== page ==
Master Thesis

Topoanalysis of Space

“A house that has been experienced is not an inert box. ...Inhabited space transcends geometrical space.” Gaston Bachelard, a French Philosopher, explains the house first as a geometrical object of planes and right angles but it welcomes human complexity, idiosyncrasy and how the house adapts to its inhabitants.

My objective is to understand my house through a topoanalysis of space, as a “nest for dreaming, a shelter for imagining” as much as it is a physical architectural structure. The contrast between the physical building made of concrete vs. how one inhabits it, is the base for my experimentations.

On 23rd March 2021, the residents of Johanniterstrasse 3, Basel, were told to vacate their house by the end of September 2021 in order to renovate the building - This is also my home. Old building with an attic, basement, shared laundry room as well as a garden with one giant maple tree. The house creaks every few steps but it is dearly loved by all due to its communal nature.

The landlord plans to split the building into two in order to create single room houses which can host more number of tenants compared to the existing four bedroom house plan. Post the renovations, none of the original tenants will have the right to move back. This raises concerns regarding global contested processes of gentrification and displacement.
Cultural & Historical Context

Through my own personal experience of ‘packing up’ my home in the next six months, I will study this process of ‘up-rooting’ one’s home by understanding the past, present and future of this building. The residents of this building have been living here in the range of about 15 years as well as a few months. The walls of the building carry marks and traces of humans that have inhabited this place through the years. The relationship of the “container” with the “contained” is a deep-rooted one. My neighbours and the ghosts of past tenants serve as insights for my research.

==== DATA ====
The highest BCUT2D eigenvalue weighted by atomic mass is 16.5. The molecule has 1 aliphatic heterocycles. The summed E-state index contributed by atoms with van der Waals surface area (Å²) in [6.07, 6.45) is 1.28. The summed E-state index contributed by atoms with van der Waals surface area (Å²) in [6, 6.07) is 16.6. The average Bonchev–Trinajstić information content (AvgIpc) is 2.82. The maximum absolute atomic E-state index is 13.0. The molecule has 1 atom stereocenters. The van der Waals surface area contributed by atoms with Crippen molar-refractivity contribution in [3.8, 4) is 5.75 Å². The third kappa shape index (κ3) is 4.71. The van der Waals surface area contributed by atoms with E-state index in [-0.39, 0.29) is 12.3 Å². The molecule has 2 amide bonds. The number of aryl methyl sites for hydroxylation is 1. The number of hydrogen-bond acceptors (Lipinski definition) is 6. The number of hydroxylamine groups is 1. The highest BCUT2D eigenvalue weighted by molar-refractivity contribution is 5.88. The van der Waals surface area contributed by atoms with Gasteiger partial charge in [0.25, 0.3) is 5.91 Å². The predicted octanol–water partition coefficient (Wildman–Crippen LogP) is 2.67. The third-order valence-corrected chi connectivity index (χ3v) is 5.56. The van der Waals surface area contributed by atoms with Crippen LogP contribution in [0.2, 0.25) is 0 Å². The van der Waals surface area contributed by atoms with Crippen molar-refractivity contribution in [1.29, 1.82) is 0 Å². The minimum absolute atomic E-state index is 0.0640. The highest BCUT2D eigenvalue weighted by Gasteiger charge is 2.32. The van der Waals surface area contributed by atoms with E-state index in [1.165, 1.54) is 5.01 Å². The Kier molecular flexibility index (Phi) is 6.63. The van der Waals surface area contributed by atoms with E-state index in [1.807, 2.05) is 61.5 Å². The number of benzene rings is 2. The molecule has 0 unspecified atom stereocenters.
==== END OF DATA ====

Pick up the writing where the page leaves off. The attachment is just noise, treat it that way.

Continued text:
Practical Thesis Work

The building in itself turns into an artefact for exploration, dissection and abstraction. The inhabitants are lived experience of the past and present.

I aim to elaborate the experience of living together through a study of space, sound and understanding the ‘poetics’ of space inspired by the works of Bachelard who describes it as the “portal to metaphors of imagination.”



Each house of the building  has the same floorplan but it inhabits a completely different life. I was interested to know how each person understands the same space.

For this I created a rough blueprint of our house and asked the people to write, draw or mark out their favourite and least favourite spots, hot and cold zones, memories and moments etc.

The result of this experiment reinforced Bachelard’s text. Additionally, this helped me gather data about the domestic life in each household.

The same space meant a lot to some and not so much to others. Each room is inhabited uniquely. Giving this concrete structure meaning and revealing the nature of human inhabitation.



Abstracting the idea of the house being a ‘container’ and the inhabitants, the ‘contained’. I was curious to find ways to depict the relationship between the two.

I discovered this while gardening at home when I pulled out dead plants from their pot.  

This experiment revealed the delicate relationship between the container with the contained. The roots of each plant have grown organically through time but at the same time, they have to adhere to the physcial constraints of the container.

The act of uprooting something plays on larger schemes of displacement and the graphic nature of this uprooting captures the complexity of such process.

I am now left wondering; To what extent do we shape our homes and how much do they shape us?



The walls of the building are full of marks and traces left behind by tenants who lived before us. I’m interested to capture these “ghosts” of the past that still live among us in the present.

These traces have no function. They remain lifeless in the surface of the walls but they do indicate proof of life.

The patterns on the walls of these marks leave the viewer with their own imagination to think of “what might have been” and this inspired my next experiment...



Abstracting the architecture of a building to that of a book. What happens when the book is stripped of its content and only the parts which give the text structure remain?

Without the content, we only see markings that give us some idea of the structure of the text.

Similar to the markings on the walls in experiment 03.1, it is upto the viewer to build and imagine their own narratives.



Using clay to capture a small fragment of a larger whole. Capturing features of the space using clay allows me to retain a dimensionality, scale and a haptic sense of space


I aim to build a library of such fragments that allow me to capture and archive the space. The fragments do not reveal the actual space but only a small moment/feature of it.

Like the previous experiments, this again allows the viewer to imagine what the actual space would have been.

I realise that it is important to have enough space for interpretation and to draw parallels to one’s own home as it is something that concerns every living being.